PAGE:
Bank Austria economic indicator:
Following good growth over the summer, there are signs of a slowdown, although a "double-dip" recession is not expected
- Bank Austria economic indicator showed the economy to be on the up again in June
- Mood continues to be upbeat in industry, whilst consumer mood fluctuates
- Growth peaked in the 2nd quarter of 2010/2011
- Weaker Euro partially compensates for restrictive impact of the government’s 2011 austerity programme, medium-term growth remains below potential
- Slight decrease in inflation in the second half of 2010
The Austrian economy continues on its bumpy path out of the economic crisis. “Following a slight fall in the previous month, the Bank Austria economic indicator, which has risen once again, demonstrates the volatility of the economic climate with the achievement of a value of 2.3 in June. Notwithstanding the recent rapidly alternating highs and lows of the indicator, the climate continues to be favourable as far as the local economy is concerned”, believes Stefan Bruckbauer, Chief Economist of Bank Austria. However, by now there is increasing evidence to suggest that the summer sun, which is currently rather mild, is beginning to fade.
The mood in industry, which has thus far been showing signs of improvement, is continuing to ensure a good outlook. “June saw confidence levels at local production plants soar to heights not seen since the beginning of 2008, meaning that it is currently even somewhat more favourable than the outlook in Europe as a whole. The rise in global demand, particularly from Asia, is continuing to gradually boost the mood in European industry, which is being positively reflected in Austria”, says Bruckbauer. In addition, the mood weighted by Austria’s share of foreign trade is significantly above that of the non-weighted European average. Austria has the advantage of enjoying stronger economic ties with those European Union countries which are currently deriving more benefit from the global economic recovery. These include, above all, Germany. Meanwhile, a somewhat more favourable wind is also blowing once again from the East, which is having a positive impact on industry confidence in Austria. “Whilst there has been a continuous rise in confidence in local industry for many months, there is growing uncertainty among local consumers. Although the current increase was the major driving force behind the upswing of the Bank Austria economic indicator in June, discussions surrounding the austerity programme, public debt and the relatively cautious outlook for the labour market have recently resulted in strong fluctuations in the mood of local consumers”, says Bruckbauer.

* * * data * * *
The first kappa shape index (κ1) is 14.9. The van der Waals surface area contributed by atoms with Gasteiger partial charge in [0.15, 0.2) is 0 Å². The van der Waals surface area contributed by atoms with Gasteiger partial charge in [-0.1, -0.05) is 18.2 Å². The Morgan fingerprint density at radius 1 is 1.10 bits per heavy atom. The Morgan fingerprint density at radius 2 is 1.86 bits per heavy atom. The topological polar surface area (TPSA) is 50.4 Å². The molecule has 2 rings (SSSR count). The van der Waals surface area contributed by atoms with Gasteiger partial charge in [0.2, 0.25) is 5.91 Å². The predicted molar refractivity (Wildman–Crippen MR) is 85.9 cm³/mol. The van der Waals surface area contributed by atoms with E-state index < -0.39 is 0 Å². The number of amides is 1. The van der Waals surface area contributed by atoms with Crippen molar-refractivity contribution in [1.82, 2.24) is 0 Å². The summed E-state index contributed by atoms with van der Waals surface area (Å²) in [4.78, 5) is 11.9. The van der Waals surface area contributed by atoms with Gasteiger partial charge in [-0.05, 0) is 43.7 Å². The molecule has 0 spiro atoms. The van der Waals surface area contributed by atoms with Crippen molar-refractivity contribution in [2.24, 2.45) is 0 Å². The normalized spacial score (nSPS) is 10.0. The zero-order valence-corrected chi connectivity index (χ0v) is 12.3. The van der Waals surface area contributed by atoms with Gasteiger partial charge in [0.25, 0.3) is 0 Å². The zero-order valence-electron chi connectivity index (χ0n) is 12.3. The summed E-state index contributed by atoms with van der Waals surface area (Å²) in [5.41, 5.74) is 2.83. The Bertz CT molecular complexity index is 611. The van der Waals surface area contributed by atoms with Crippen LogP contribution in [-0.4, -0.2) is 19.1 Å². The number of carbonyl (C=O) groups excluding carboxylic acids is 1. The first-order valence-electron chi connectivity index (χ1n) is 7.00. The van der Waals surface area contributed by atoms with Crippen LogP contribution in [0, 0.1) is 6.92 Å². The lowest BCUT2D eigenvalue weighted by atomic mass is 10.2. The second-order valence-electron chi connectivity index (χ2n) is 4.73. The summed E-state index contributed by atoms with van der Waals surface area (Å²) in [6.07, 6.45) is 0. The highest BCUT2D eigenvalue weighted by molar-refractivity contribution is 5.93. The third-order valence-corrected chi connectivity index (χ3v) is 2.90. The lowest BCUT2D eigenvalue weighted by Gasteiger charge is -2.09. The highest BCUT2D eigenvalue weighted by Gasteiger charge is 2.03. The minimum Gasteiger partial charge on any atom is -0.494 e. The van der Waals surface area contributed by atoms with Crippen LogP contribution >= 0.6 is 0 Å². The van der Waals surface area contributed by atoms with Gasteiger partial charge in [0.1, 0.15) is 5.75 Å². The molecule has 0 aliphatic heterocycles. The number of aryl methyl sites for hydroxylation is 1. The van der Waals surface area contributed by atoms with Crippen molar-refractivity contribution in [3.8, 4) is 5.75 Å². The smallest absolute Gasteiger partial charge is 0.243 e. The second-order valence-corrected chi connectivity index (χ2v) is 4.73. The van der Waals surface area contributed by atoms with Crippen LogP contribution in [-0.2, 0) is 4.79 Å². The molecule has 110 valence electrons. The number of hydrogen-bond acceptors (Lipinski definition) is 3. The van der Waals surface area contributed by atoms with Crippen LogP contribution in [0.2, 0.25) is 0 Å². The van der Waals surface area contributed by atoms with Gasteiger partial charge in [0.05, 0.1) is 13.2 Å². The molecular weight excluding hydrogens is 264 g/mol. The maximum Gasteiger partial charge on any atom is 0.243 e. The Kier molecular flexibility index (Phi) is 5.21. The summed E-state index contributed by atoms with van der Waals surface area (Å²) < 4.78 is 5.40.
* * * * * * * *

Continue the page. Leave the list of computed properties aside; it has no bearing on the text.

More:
The various elements of uncertainty promise to impose an increasing burden on the mood of local consumers over the coming months, which, according to economists at Bank Austria, will be reflected in the medium term in highly cautious consumption, along with a tendency towards saving. This is accompanied by the fact that the impetus provided by the economic support measures is slowly fading and uncertainty on the capital markets regarding the viability of the increased public debt is set to have a negative influence. This will be felt by industry which is heavily dependent on exports, which will soon only be able to make lower gains than they have made over the past few months. “With an estimated rise in GDP of at least 0.7 percent compared to the previous quarter, the second quarter of 2010 has already marked the growth peak of the current year, as well as in the year to come”, states Bank Austria Economist Walter Pudschedl.
Inflation lies below the 2 percent mark
The change in inflation is being increasingly sidelined in Austria. The increase in inflation in the spring brought about by the rise in oil prices, quickly stabilised, even resulting in a slight decrease in May compared to the previous year. In June too, inflation once again lay below the 2 percent mark, which economists at Bank Austria believe was thanks to the falling price of crude oil. “There is set to be a downward trend in inflation during the second half of the year due to the reduced pressure exerted by raw material prices and a lack of demand. We have slightly reduced our forecast for the 2010 annual average to 1.7 percent,” says Pudschedl. Inflation expectations for 2011 have also been reduced to an annual average of 1.7 percent.
Weak growth, yet…
Even if the speed of the economic recovery slows down in the second half of 2010, the Austrian economy will still continue to grow. “Fears of a double-dip recession as a result of public budget cuts are exaggerated as far as we are concerned. The Austrian budget has even expanded over the course of the current year and the planned consolidation measures, amounting to less than one percentage point of GDP in 2011, will be feasible if good quality measures are organised in a sensible manner. All the more so since the devaluation of the Euro is likely to compensate entirely for the restrictive impact of the spending cuts”, Bruckbauer is convinced. For this reason, the economists at Bank Austria stand by their GDP forecasts, despite increased uncertainty due to the escalation of the debt crisis on the outskirts of the EU, which has been taking place for over six months now, and continue to anticipate economic growth of at least 1.3 percent in 2010 and around 1.4 percent in 2011 if increasing risks begin to reduce.
For further inquiries: Bank Austria Economics & Market Analysis Austria
Walter Pudschedl, Tel. +43 (0) 50505 - 41957;